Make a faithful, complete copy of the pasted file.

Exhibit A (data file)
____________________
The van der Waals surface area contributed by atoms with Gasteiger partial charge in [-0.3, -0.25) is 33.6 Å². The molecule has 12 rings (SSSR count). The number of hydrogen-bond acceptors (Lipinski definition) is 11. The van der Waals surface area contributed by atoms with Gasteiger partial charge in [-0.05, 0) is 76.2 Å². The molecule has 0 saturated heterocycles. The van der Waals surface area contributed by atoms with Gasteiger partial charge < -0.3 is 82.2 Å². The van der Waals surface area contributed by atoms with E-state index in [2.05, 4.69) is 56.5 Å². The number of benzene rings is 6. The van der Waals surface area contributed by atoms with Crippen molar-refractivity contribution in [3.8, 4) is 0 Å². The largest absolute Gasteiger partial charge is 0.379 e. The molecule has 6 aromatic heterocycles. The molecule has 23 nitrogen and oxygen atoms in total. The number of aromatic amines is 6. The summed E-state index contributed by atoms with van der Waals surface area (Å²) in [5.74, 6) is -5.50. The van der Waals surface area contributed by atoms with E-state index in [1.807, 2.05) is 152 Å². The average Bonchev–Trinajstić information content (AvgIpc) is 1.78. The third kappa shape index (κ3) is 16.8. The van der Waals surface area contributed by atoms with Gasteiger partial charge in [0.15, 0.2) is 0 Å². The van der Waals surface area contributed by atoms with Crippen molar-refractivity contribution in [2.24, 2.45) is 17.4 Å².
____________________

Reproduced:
The van der Waals surface area contributed by atoms with Gasteiger partial charge in [-0.3, -0.25) is 33.6 Å². The molecule has 12 rings (SSSR count). The number of hydrogen-bond acceptors (Lipinski definition) is 11. The van der Waals surface area contributed by atoms with Gasteiger partial charge in [-0.05, 0) is 76.2 Å². The molecule has 0 saturated heterocycles. The van der Waals surface area contributed by atoms with Gasteiger partial charge < -0.3 is 82.2 Å². The van der Waals surface area contributed by atoms with E-state index in [2.05, 4.69) is 56.5 Å². The number of benzene rings is 6. The van der Waals surface area contributed by atoms with Crippen molar-refractivity contribution in [3.8, 4) is 0 Å². The largest absolute Gasteiger partial charge is 0.379 e. The molecule has 6 aromatic heterocycles. The molecule has 23 nitrogen and oxygen atoms in total. The number of aromatic amines is 6. The summed E-state index contributed by atoms with van der Waals surface area (Å²) in [5.74, 6) is -5.50. The van der Waals surface area contributed by atoms with E-state index in [1.807, 2.05) is 152 Å². The average Bonchev–Trinajstić information content (AvgIpc) is 1.78. The third kappa shape index (κ3) is 16.8. The van der Waals surface area contributed by atoms with Gasteiger partial charge in [0.15, 0.2) is 0 Å². The van der Waals surface area contributed by atoms with Crippen molar-refractivity contribution in [2.24, 2.45) is 17.4 Å².